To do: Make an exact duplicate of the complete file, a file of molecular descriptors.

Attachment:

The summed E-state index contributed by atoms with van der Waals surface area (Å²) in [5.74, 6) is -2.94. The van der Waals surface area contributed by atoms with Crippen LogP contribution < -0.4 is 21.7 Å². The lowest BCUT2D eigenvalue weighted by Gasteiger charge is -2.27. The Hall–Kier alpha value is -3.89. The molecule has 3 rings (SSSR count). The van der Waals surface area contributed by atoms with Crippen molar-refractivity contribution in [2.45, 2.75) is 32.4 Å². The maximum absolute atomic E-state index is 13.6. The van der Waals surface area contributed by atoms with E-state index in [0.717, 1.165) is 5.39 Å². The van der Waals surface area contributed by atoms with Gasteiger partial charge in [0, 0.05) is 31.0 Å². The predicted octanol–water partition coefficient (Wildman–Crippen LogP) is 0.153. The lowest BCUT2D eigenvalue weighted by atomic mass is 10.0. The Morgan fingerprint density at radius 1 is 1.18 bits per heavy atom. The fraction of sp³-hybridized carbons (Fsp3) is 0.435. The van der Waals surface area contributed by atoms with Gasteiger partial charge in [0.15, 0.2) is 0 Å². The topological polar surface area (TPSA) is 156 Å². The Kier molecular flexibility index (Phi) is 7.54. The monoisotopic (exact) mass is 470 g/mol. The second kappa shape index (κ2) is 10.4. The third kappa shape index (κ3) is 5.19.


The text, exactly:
The summed E-state index contributed by atoms with van der Waals surface area (Å²) in [5.74, 6) is -2.94. The van der Waals surface area contributed by atoms with Crippen LogP contribution < -0.4 is 21.7 Å². The lowest BCUT2D eigenvalue weighted by Gasteiger charge is -2.27. The Hall–Kier alpha value is -3.89. The molecule has 3 rings (SSSR count). The van der Waals surface area contributed by atoms with Crippen molar-refractivity contribution in [2.45, 2.75) is 32.4 Å². The maximum absolute atomic E-state index is 13.6. The van der Waals surface area contributed by atoms with E-state index in [0.717, 1.165) is 5.39 Å². The van der Waals surface area contributed by atoms with Gasteiger partial charge in [0, 0.05) is 31.0 Å². The predicted octanol–water partition coefficient (Wildman–Crippen LogP) is 0.153. The lowest BCUT2D eigenvalue weighted by atomic mass is 10.0. The Morgan fingerprint density at radius 1 is 1.18 bits per heavy atom. The fraction of sp³-hybridized carbons (Fsp3) is 0.435. The van der Waals surface area contributed by atoms with Gasteiger partial charge in [0.15, 0.2) is 0 Å². The topological polar surface area (TPSA) is 156 Å². The Kier molecular flexibility index (Phi) is 7.54. The monoisotopic (exact) mass is 470 g/mol. The second kappa shape index (κ2) is 10.4. The third kappa shape index (κ3) is 5.19.